I have Time-Warner, but use cable card in my TiVo instead of cable box. I also have ATV connected directly to my TV. If TW goes directly to ATV and includes all the channels I want that's fine. But it seems like I may lose some of the functionality TiVo hard disk affords such as immediate fast forward and rewind. I've noticed that such features when streaming have delays, skipping, etc. due to buffering, latency, etc. Also, the TiVo remote is the best in the business. Touch screen based remotes suck. Even dedicated ones like the Harmony One I own to control this mess. I want tactile buttons I can operate without looking in the dark.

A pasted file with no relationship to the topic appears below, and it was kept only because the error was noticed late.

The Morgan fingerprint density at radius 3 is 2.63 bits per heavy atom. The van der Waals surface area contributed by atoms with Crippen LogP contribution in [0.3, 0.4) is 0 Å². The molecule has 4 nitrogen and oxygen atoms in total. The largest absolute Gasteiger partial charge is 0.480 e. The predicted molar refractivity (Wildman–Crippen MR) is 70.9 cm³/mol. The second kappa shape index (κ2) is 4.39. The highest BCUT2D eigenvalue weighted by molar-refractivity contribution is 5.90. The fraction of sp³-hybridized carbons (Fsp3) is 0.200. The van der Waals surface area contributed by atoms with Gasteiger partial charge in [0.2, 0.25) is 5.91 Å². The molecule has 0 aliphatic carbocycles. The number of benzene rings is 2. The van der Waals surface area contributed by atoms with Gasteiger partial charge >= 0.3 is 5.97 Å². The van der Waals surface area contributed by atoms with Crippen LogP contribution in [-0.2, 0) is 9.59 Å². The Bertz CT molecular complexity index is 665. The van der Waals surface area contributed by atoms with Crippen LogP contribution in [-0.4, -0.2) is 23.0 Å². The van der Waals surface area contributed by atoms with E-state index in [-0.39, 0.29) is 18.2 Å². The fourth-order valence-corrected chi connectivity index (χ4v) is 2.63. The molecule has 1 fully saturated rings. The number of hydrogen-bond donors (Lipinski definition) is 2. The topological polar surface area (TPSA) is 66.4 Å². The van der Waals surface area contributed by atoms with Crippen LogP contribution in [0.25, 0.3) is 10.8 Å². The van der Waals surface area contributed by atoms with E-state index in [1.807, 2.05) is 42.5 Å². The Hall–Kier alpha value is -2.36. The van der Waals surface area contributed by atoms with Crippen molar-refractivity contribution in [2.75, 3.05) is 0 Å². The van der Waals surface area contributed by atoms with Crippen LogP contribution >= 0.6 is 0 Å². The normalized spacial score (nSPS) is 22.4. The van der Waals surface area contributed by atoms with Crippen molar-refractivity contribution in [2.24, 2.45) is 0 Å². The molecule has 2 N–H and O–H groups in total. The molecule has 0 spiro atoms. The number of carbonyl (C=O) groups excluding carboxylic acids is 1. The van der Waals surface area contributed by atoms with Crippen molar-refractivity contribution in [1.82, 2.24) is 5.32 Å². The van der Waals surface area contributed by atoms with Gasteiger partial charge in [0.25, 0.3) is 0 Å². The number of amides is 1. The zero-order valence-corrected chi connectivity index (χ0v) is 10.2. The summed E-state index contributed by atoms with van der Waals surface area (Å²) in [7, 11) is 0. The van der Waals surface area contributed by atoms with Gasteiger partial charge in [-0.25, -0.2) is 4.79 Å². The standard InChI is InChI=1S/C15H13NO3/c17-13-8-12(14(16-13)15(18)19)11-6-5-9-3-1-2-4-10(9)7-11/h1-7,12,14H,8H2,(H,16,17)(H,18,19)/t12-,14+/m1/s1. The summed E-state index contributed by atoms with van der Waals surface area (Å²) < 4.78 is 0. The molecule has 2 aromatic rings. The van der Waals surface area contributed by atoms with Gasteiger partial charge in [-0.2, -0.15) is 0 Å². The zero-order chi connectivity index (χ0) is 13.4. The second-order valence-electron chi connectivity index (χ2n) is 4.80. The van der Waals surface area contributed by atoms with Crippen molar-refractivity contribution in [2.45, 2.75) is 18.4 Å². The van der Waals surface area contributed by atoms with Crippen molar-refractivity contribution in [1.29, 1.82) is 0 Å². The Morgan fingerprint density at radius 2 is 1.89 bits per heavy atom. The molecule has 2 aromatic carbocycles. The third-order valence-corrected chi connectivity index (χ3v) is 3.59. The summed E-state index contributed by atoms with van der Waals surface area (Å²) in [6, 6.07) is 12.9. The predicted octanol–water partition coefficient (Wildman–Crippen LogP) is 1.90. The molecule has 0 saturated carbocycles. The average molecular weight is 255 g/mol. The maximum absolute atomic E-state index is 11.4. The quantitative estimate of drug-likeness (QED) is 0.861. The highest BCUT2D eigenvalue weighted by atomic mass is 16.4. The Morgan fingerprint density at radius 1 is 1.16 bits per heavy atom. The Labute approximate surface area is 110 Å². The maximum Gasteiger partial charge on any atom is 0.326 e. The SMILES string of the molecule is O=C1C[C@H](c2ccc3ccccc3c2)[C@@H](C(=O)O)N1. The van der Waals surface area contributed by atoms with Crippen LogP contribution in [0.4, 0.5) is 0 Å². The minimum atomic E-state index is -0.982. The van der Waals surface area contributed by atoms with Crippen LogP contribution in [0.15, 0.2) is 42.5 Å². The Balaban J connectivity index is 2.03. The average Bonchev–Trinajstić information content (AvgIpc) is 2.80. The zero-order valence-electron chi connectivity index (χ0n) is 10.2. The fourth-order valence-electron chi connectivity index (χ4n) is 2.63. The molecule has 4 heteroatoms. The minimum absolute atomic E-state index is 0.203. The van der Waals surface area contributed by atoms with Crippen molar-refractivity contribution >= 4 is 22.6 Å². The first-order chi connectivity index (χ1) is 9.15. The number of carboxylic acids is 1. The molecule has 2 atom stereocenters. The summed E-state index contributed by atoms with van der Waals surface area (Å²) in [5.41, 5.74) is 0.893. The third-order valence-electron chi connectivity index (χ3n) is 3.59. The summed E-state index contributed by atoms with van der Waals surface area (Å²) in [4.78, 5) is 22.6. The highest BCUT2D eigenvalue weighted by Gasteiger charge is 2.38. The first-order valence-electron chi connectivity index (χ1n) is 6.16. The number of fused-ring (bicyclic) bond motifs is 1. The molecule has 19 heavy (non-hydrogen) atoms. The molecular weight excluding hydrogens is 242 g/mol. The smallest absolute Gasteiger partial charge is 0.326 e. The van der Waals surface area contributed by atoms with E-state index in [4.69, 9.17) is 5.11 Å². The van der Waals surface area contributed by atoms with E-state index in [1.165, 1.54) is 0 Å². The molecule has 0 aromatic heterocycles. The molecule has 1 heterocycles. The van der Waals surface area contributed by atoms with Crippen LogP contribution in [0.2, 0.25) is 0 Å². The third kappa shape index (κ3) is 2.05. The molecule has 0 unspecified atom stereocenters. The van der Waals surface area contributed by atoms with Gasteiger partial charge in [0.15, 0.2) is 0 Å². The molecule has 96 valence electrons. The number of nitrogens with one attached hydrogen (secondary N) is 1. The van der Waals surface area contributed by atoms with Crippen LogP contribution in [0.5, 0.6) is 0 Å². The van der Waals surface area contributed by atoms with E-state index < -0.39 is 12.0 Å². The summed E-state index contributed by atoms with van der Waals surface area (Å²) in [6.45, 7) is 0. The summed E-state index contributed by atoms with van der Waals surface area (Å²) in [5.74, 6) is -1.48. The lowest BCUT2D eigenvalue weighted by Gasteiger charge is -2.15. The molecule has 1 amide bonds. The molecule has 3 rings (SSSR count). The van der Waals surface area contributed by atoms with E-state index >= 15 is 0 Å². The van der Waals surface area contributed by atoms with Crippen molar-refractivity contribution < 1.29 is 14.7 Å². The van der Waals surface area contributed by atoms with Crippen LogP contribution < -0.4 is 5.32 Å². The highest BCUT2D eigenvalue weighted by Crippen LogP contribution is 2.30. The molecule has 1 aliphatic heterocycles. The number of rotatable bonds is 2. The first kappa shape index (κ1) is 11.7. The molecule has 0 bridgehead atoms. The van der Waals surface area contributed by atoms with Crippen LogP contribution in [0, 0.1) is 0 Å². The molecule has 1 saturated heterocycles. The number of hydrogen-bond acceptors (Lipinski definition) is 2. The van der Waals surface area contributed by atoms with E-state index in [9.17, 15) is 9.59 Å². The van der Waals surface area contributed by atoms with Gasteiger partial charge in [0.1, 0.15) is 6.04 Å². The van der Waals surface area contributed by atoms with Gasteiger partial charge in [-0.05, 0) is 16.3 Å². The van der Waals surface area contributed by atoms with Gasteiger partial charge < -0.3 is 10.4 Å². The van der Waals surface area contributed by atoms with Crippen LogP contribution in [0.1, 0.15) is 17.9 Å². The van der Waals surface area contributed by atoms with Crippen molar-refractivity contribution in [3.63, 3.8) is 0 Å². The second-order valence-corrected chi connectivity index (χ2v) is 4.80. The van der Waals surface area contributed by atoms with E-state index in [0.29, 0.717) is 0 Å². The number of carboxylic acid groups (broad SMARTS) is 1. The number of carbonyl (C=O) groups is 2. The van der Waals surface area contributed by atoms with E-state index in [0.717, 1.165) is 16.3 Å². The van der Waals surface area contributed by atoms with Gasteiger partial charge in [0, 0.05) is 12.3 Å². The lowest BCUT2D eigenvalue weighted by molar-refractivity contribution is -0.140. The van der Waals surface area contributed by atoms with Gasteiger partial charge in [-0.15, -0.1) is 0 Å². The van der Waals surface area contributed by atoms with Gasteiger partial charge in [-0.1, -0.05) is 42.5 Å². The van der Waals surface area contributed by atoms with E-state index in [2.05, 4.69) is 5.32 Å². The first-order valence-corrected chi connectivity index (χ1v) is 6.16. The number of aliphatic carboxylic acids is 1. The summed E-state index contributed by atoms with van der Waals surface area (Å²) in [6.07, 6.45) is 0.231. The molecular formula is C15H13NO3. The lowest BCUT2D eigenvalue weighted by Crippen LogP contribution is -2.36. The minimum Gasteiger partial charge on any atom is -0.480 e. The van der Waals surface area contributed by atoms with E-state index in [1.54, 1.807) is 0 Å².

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post #14 of 84
Quote:
Originally Posted by Jayfizzle View Post

I would love to toss my cable box & would certainly be willing to pay extra for life without commercials!

That commercial-free rumor is not going to happen.   It's not the MSOs (Comcast, Time-Warner, Verizon) who make money from those commercials (except for a few) - it's the cable networks (Discovery, Turner, MTV, AMC, etc.)   They are not going to let their channels out there without spots - it would destroy their entire economic model.   Besides, you can't skip a commercial on live programming.   

 

I also have to wonder about picture and sound quality - whether it's going to be as good coming down the net and into the Apple box as it is off the fibre and coax that feeds the cable box.     When I watch Vudu movies, I almost always have caching problems at least once or twice during the movie - it's very annoying.  In spite of the mantra that cable companies suck, I have a technical problem on cable maybe once a year and when it happens, it's only on one channel, which implies that it's a cable channel issue, not an MSO issue.